Six major reasons the Postal Service Reform Act is insufficient
“This is not sufficient reform.”
With those words, Rep. Darrell Issa (R-Calif.), who for years introduced legislation and pushed for major reforms at the U.S. Postal Service, nailed it on the Postal Service Reform Act. Issa announced he could not support the bill even though it had many positive provisions, because the omissions were so grave. Unfortunately, the U.S. House of Representatives passed it anyway on Feb. 8.
By contrast, Rep. Carolyn Maloney (D-N.Y.), a co-sponsor of the legislation who chairs the Oversight and Reform Committee that first cleared the measure, tweeted “My Postal Service Reform Act will save #USPS from financial ruin and will preserve and strengthen the vital institution for generations to come!”
The “saving from financial ruin claim” is far from certain. What is clear is the narrowly tailored legislation will not improve mail service, which is now slower than in the 1970s. Other omissions include not defining the mission or Universal Service Obligation of the U.S. Postal Service (USPS) and not significantly strengthening its regulator so USPS’s often audacious practices can be held in check.
The Postal Service Reform Act (PSRA) principally addresses USPS’s retiree health benefit costs. USPS has long provided a financially attractive retiree health benefits plan, so good that many of its employees did not want to enroll in Medicare.
With PSRA, future retirees will be required to enroll in Medicare. Many current postal workers will take a significant financial hit. And with Medicare facing enormous financial pressures, program cutbacks may be inevitable, compounding the impact.
What is unresolved is the following.
Quality of mail service. Mail service today is slower than it has been since the 1970s. Starting October 1, 2021, USPS intentionally slowed delivery by at least a day for 40 percent of first-class mail, its most profitable and important service, to the American people. This is USPS’s second service reduction in seven years.
Ensuring USPS will be self-supporting. By law, USPS is supposed to be self-supporting, obtaining its revenue from those who use purchase services. But Congress has usurped this in recent years, providing $10 billion in COVID funding, and some want to do this again by providing it with $7 billion to purchase electric vehicles. The shippers of large volumes of packages, that is large retailers, should be hit with any assessment for electric vehicles, not the American people. Letters are more compact and easier to deliver than packages. In fact, packages at USPS take up nearly seven times as much vehicle space as letters.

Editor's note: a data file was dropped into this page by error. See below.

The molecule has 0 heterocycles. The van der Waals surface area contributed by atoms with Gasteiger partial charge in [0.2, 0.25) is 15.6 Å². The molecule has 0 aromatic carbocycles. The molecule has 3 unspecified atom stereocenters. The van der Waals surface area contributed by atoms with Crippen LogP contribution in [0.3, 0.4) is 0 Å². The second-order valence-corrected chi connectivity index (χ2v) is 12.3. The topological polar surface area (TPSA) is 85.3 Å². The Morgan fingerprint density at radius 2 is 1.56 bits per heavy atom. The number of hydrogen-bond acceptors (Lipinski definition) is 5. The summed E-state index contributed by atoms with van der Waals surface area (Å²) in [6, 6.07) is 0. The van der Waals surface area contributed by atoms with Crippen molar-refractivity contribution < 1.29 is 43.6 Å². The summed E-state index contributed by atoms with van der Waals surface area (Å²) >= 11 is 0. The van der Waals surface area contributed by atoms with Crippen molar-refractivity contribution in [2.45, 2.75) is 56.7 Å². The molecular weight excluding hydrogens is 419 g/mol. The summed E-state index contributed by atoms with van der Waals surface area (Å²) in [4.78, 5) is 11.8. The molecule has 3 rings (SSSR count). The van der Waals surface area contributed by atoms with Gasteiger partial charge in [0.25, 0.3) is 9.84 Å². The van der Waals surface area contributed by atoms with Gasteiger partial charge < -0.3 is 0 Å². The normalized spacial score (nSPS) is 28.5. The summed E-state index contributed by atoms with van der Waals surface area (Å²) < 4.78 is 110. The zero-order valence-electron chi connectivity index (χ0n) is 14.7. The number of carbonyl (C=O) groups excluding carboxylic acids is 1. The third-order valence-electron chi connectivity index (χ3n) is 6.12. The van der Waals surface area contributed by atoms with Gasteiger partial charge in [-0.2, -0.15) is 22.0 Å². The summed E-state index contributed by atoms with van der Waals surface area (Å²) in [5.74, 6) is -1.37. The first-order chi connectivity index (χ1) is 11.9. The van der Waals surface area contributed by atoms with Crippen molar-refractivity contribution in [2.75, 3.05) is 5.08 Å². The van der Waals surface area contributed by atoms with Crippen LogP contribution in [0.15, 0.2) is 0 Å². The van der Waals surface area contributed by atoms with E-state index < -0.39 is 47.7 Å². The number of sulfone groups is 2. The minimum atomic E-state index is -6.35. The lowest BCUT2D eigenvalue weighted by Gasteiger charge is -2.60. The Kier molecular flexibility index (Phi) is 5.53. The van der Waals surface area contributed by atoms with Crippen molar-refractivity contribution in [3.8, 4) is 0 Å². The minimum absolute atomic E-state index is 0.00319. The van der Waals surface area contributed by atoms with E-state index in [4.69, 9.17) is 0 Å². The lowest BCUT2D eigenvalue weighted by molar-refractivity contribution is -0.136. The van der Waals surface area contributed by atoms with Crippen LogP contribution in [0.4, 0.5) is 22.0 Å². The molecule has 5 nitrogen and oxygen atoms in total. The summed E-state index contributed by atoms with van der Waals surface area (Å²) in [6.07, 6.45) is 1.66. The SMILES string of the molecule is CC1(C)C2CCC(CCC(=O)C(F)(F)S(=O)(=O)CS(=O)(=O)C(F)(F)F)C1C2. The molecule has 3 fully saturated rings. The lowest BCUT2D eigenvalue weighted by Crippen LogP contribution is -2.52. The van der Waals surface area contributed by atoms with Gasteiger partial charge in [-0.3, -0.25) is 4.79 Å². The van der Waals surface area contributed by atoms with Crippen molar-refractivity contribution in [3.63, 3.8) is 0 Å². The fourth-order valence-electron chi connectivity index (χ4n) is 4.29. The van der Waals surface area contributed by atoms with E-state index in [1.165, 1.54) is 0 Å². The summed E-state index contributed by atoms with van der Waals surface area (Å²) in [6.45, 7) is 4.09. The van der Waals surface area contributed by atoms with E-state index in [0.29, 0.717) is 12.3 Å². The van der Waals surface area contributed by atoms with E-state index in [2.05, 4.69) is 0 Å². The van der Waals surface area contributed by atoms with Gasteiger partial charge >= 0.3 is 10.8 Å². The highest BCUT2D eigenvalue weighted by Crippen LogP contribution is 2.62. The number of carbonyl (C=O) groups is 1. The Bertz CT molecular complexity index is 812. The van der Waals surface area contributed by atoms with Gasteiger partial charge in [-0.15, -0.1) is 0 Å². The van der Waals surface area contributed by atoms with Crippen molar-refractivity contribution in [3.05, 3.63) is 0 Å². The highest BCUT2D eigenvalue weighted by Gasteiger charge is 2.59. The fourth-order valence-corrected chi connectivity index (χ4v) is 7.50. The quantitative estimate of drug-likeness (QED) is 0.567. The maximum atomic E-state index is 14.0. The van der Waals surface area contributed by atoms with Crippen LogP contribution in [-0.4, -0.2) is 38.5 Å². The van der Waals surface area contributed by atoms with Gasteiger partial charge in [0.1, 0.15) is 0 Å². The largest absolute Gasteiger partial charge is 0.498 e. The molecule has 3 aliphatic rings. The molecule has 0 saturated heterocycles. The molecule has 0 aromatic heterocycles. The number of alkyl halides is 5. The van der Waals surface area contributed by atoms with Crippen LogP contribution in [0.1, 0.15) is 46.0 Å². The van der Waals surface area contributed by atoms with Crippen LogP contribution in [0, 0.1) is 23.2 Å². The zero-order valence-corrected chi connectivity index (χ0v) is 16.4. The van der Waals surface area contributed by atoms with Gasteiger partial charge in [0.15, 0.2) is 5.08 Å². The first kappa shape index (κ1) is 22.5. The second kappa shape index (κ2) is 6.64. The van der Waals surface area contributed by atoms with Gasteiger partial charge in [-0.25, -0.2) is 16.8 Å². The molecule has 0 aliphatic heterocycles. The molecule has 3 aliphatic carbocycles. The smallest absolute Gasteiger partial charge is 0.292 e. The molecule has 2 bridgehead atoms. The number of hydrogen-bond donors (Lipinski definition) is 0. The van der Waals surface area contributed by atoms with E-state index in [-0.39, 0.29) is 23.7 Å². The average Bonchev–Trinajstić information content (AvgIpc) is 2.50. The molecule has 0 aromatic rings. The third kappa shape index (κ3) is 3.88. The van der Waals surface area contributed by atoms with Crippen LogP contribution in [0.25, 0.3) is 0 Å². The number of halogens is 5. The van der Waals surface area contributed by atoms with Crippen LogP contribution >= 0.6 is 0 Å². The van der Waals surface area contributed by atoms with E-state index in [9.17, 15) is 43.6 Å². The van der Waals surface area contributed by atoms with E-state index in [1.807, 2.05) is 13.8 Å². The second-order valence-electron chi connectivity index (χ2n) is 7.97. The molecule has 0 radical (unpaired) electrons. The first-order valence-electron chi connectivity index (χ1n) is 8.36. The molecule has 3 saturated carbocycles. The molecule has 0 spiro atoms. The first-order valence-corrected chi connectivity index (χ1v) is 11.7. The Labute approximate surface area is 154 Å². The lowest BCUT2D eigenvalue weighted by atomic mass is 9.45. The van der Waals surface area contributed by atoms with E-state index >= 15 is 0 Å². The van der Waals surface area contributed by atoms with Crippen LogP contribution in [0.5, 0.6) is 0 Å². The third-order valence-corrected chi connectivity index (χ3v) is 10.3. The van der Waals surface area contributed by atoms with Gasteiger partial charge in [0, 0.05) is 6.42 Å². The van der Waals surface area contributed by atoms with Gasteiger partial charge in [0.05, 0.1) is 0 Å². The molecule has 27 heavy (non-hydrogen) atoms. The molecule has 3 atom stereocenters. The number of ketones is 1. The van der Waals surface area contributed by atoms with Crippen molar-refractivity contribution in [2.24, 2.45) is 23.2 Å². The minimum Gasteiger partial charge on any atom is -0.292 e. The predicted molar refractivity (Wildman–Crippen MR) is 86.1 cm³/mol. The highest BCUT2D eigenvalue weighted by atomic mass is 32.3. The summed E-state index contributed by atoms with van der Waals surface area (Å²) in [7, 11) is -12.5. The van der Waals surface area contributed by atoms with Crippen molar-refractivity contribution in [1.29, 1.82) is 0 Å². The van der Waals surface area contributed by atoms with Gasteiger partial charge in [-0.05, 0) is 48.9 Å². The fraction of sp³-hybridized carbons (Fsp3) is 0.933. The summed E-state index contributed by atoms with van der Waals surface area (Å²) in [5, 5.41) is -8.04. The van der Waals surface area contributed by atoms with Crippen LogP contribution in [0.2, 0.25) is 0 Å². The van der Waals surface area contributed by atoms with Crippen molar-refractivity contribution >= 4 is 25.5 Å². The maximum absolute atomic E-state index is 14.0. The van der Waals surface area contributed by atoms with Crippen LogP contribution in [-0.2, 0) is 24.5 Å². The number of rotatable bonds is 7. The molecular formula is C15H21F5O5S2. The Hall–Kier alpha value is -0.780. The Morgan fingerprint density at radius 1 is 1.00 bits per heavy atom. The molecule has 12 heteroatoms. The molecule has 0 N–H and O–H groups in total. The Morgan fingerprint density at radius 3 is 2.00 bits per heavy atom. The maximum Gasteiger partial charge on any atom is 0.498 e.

Defining USPS’s mission statement. The central mission of the U.S. Postal Service has always been to deliver mail, which only it can do in timely, reliable manner throughout the 50 states. That mission should be reiterated by Congress.
Determining costs. USPS needs to do a much better job of understanding its costs, which its Office of Inspector General has urged, so that it can price its services accordingly. Large retail package shipping interests, though, are attempting to muddy the waters on this issue through Section 202 of the bill which requires USPS have an integrated delivery network for mail and packages, which it has had for a long time.
The provision, which is at best a solution in search of a problem, should be removed. Relatedly, Congress should require that USPS understand the costs of every product as other organizations do by using widely available data analytics.
Strengthening its regulator. While USPS has annual revenues of approximately $75 billion, the PRC has a budget of merely $20 million per year. The PRC needs to be significantly expanded, at least tripled in size, and given subpoena power to obtain any document from USPS. It should also have the power to stop changes that are harmful to the public interest, such as the reduction in mail service standards that went into effect Oct. 1, 2021.
Addressing defaults. At the end of Fiscal Year 2021, USPS had defaulted on $14.6 billion in retirement obligation payments to the Federal Employees Retirement System and Civil Service Retirement System. With $23 billion in cash, USPS should immediately repay much of these funds and be legally compelled to do so if needed so that workers’ retirements are protected.
The U.S. Postal Service remains important and relevant to America. Addressing the above matters will keep it that way and the U.S. Senate should do so as it considers the legislation.
Paul Steidler is a Senior Fellow with the Lexington Institute, a public policy think tank based in Arlington, Va.